University of Glasgow was founded in 1451 and is the fourth-oldest university in the English-speaking world.

This part of campus is called the cloisters.

One of two main lawns.

Murals abound in Glasgow.

Botanical Gardens

Eric walks through this . . . 

or along the River Kelvin every day on his way to campus. Nice, huh!

Outside of City Chambers -- their courthouse.

Inside of City Chambers. All so ornate!

Old World meets contemporary.

Random door.

This was once a church but has been re-purposed as a pub called the Oran Mor, home of A Play, a Pie, and a Pint, held weekdays at lunchtime.

These are a few of my observations while visiting Scotland:

  • The people there are super friendly.
  • Despite that fact that we speak the same language, I barely understood a word they said.
  • Very few toilets work properly (based on my limited experience.)
  • Sunshine is rare, but so appreciated when it peeks through the clouds.
  • Their public transportation system is fabulous. No need for a car. Within the week, we traveled on a plane, a bus, two taxis, a train, a tram, and the Glasgow subway.
  • There are NO water fountains, ie the drinking kind, anywhere. Not even in the airports. ?? That baffled me. 
  • Very few public restrooms have paper towels. Which could be related to the fact that they are... 
  • very environmentally friendly. They are big on recycling, give incentives for people to bring their own bags for groceries, use public transportation, have water savers on all facets, etc.

This trip was but a mere introduction to Scotland. We plan to revisit next August to celebrate Eric's graduation, as well as enjoy a bona fide family vacation. Andrew included.

Please forgive me is this post is a wee bit late. And never mind it's been a year since my last post. I'll refrain from excuses.

Saturday, November 5, 2016

Zion National Park, Utah

This is the 7th and final installment of my Utah National Parks series. We concluded our two-week tour across southern Utah at spectacular Zion National Park.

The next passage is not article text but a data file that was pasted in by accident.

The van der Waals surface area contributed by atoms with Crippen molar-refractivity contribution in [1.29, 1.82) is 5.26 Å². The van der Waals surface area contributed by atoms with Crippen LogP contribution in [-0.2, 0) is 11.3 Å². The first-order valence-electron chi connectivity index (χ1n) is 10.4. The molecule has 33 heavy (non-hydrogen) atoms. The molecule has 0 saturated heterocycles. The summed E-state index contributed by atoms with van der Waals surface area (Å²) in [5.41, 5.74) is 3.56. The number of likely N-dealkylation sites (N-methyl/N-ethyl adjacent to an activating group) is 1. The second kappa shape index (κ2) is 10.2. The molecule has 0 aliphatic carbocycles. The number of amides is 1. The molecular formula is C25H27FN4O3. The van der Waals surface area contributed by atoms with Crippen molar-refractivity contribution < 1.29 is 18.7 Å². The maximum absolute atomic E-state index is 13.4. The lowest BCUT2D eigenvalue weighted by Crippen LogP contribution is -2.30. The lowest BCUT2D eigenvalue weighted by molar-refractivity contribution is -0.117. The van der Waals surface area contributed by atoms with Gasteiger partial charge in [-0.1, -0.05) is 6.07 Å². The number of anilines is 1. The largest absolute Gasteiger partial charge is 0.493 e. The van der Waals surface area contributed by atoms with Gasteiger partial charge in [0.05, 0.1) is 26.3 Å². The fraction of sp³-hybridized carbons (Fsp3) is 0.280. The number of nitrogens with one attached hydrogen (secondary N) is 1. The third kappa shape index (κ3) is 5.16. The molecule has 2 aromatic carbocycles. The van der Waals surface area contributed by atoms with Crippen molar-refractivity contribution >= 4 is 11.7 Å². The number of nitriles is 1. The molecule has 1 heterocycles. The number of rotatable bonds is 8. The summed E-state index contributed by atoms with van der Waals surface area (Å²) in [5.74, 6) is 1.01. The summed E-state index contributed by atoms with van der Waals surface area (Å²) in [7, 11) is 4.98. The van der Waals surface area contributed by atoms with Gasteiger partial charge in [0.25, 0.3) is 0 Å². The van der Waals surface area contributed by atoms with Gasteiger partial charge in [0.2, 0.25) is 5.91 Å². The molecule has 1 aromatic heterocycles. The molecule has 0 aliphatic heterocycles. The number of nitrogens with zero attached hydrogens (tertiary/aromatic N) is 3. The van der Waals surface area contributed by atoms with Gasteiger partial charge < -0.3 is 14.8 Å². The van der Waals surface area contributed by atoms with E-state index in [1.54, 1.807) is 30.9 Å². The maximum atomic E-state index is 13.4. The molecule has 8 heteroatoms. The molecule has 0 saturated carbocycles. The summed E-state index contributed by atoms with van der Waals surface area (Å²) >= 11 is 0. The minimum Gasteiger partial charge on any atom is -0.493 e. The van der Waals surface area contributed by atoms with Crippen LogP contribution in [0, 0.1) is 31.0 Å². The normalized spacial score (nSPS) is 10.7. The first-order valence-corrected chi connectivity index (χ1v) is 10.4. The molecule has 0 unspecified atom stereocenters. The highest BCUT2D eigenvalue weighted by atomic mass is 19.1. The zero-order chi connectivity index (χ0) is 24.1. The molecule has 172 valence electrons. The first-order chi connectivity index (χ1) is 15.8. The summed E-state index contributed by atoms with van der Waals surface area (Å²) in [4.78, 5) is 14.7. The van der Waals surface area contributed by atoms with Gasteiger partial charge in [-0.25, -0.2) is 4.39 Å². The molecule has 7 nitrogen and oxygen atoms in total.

Zion offers some incredible awe-inspiring vistas, no doubt about it. But I have to say it was my least favorite park for only one reason. People. Too many people. Oh, the crowds. I'm not kidding when I say Zion felt like a nature-based amusement park. There are rides -- cars are not permitted in most of the park, so visitors get around on buses. And there are lines to stand in -- for the buses, the rest rooms, at the visitor center. And assuming you enjoy hiking, there are LOTS of things to see and do, for all ages and skill levels.

Speaking of skill and stamina, here and there throughout our trip, Bob and the boys would want to tackle a hike a bit too strenuous for mom. And I was fine with that. At Zion, they hiked the steep Angels Landing Trail. Not suited for those with vertigo or a fear of heights! As hikers near the summit, they cling to these chains, lest they lose their balance and topple off the narrow rim.

They made it to the top!

While the guys hiked Angels Landing, I took my own pleasant lovely hike.

Look closely, you can see horses crossing the stream.

We had a bit of drama and excitement that day. Just as my guys ascended Angels Landing Peak, dark clouds moved in, and what started out as a beautiful sunny day soon became ominous.

I had finished my hike and got off a bus at the park museum when it started to sprinkle. A shower soon became a downpour with thunder and lightning. And my guys were on top of a mountain, out of cell phone range. Zion is known for being prone to flash flooding, so there was reason for concern.

Soon the buses stopped running due to flooding of some of the roadways in the park. Now even if the guys got safely off the mountain, there was no way to return to the campground. And I was stuck at the museum. This was my view.

All I could do was pray for their safety. Calm quiet creeks quickly turned into raging torrents like this.

Eventually, the buses resumed service and I hurried back to the campground and waited. After a time, my men returned, soaking wet and tired. We all piled into our tent, which fortunately did not leak, and while they napped, I thanked God for their safe-keeping.

The next day, Andrew and Bob set off on an excursion Andrew had been eagerly anticipating from the beginning -- hiking "the Narrows," or basically hiking a stream through a slot canyon. Not easy to slog through all that water, but they saw some cool sights. At times, the water was chest high. Bob wasn't taking photos during those parts.This hike can be particularly dangerous in a flash flood situation and can only be attempted on days when no rain is predicted.

Eric opted not to get wet and spent the day hiking with me. On dry land. We saw some beautiful sights, too.

So that concludes my series on our Utah National Park tour. It was by far our best family vacation to date. What has been your favorite family vacation?